The exclusion of propane and other forms of alternative engine fuels in two Senate bills S.3495 and S.3815, titled "Promoting Natural Gas and Electric Vehicles Act of 2010" and "Promoting Electric Vehicles Act of 2010," respectively, has prompted executives of ROUSH CleanTech to speak out against both pieces of legislation.

"It is extremely disappointing to see commercially viable and readily available alternative fuel choices such as propane excluded from S.3815 and S.3495. Propane autogas is an alternative fuel just as American as apple pie, baseball and NASCAR racing," said Jack Roush, chairman of ROUSH Enterprises. "Ninety percent of propane comes from domestic sources, and as propane autogas becomes further adopted as an engine fuel, it will help reduce the importation of foreign oil and put some of our unemployed back to work.

"Furthermore, propane autogas is already the third most commonly used engine fuel worldwide, behind gasoline and diesel, proving its acceptance and viability. Propane autogas historically costs around 30 percent less than gasoline, and is as clean as natural gas, but without the harmful methane emissions. Propane is available 'right here, right now,' and I feel that any alternative fuel legislation would do our country an injustice if it were to pass into law without including propane autogas, and for that matter, all alternative fuels, in the legislation," Roush added.

Propane is referred to globally as autogas when used as a vehicle fuel.

"While we commend the goals of S.3815 and S.3495 to reduce our dependence on foreign oil, we are disappointed that it does not support the inclusion of all alternative fuels," said Joe Thompson, president of ROUSH CleanTech, the alternative fuels arm of ROUSH Enterprises.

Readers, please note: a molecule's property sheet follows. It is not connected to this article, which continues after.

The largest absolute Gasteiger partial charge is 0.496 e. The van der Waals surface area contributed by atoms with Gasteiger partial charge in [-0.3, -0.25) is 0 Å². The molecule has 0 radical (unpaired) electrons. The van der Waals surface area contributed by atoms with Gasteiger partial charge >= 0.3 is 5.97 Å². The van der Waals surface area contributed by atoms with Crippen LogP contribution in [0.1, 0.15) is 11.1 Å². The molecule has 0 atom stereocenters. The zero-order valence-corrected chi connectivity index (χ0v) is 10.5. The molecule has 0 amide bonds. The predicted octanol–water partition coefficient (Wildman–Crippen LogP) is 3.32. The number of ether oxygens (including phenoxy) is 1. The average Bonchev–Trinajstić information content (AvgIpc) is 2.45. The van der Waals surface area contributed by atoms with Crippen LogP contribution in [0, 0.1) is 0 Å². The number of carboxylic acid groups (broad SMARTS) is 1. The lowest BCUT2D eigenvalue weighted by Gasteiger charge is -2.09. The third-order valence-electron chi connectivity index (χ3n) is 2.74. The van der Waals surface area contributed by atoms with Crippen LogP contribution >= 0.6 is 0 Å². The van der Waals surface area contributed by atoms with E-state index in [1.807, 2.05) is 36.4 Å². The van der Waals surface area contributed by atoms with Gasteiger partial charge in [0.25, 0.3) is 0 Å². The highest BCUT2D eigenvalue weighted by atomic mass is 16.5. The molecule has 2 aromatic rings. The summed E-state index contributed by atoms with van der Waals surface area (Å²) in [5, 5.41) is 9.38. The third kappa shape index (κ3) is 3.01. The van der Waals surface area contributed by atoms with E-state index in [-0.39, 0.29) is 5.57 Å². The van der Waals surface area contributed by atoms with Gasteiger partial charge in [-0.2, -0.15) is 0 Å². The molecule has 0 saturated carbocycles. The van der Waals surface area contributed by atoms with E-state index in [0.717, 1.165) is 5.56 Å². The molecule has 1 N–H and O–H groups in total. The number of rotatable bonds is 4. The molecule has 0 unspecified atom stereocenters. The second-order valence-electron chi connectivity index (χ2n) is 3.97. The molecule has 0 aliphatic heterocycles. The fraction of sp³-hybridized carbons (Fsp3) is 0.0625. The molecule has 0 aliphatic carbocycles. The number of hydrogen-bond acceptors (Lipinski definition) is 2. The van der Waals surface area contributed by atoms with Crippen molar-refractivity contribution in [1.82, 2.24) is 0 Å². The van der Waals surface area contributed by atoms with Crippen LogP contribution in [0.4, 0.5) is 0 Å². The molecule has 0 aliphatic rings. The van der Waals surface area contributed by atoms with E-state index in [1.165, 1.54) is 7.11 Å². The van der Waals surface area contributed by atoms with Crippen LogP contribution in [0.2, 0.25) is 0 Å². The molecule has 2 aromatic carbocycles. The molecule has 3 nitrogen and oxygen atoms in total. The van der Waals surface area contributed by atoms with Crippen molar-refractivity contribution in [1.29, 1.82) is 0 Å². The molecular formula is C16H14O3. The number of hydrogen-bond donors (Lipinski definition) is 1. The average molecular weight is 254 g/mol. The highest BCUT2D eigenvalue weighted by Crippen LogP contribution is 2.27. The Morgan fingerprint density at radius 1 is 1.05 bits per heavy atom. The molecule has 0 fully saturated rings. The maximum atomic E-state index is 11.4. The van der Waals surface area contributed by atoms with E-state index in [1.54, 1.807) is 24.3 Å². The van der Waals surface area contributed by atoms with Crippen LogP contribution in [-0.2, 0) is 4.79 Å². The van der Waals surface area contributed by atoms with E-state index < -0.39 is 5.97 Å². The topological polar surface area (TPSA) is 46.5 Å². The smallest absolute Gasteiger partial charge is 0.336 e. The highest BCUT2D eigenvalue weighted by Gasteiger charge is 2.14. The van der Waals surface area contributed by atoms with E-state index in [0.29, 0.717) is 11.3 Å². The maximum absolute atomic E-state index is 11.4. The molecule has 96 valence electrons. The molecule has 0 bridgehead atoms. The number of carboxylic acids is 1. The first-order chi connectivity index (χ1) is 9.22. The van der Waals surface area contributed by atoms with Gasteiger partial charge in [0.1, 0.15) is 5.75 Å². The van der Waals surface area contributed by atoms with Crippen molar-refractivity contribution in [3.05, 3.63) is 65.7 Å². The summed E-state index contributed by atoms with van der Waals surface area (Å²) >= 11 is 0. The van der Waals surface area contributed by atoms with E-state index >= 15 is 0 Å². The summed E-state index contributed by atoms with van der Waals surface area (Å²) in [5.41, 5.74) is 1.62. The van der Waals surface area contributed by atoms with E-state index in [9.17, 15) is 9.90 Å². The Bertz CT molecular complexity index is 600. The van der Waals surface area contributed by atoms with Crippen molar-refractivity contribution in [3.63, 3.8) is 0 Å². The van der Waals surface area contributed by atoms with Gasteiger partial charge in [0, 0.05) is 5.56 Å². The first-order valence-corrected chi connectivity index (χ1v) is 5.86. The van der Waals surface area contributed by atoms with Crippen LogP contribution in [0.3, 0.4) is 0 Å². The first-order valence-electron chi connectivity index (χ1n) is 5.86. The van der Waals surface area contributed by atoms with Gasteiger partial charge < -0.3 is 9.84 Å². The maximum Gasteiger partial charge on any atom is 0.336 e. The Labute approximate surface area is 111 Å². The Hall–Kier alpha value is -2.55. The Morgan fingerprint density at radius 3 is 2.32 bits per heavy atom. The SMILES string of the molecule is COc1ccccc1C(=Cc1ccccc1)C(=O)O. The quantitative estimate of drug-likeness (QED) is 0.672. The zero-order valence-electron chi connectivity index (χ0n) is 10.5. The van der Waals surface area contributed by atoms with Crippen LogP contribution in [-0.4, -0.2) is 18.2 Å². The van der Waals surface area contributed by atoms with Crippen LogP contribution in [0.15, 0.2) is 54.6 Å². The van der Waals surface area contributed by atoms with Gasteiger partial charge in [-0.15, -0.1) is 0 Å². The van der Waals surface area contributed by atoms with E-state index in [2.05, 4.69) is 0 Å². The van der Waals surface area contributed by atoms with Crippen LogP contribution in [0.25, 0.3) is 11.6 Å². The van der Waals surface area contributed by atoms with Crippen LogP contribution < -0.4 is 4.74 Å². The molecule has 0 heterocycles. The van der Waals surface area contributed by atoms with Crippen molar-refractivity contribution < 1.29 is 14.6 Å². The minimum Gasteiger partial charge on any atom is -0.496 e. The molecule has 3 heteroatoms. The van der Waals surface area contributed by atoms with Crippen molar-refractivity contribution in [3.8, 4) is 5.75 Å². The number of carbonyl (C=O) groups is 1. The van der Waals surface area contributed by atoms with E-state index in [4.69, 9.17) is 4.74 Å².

"As outlined by some of our country's energy leaders, including T. Boone Pickens, in order for our country to meet the national energy policy goals that have been set, all domestic sources of energy must be considered when creating new government incentives for alternative fuel adoption. Modifying this legislation to include propane autogas and other alternative fuels would broaden the impact of the legislation."

"The government should not be in the business of picking the winners when it comes to alternative motor fuels. Senate Majority Leader Harry Reid made this point earlier this year at his own Las Vegas Energy Summit. I implore Senator Reid to follow his own advice when evaluating these narrowly-defined pieces of legislation, and I ask Americans to write their Congressional representatives to demand inclusion of all alternative fuels in this and all future legislation," said Thompson.

Propane autogas burns cleaner than gasoline or diesel, with up to 20 percent less nitrogen oxide, up to 60 percent less carbon monoxide, 24 percent fewer greenhouse gas emissions, and fewer particulate emissions when compared to gasoline ("Propane Reduces GHG Emissions," Energetics Study, 2009).

According to ROUSH, more than 14 million vehicles currently use propane autogas. Ninety-seven percent of the propane used today is processed and refined in the United States and Canada. A national infrastructure of 56,000 miles of pipeline and more than 2,500 refueling stations is in place. And the cost of adding a propane autogas fueling station is comparable to a gasoline station.

For more information about supporting the effort to include propane autogas in legislative bills, visit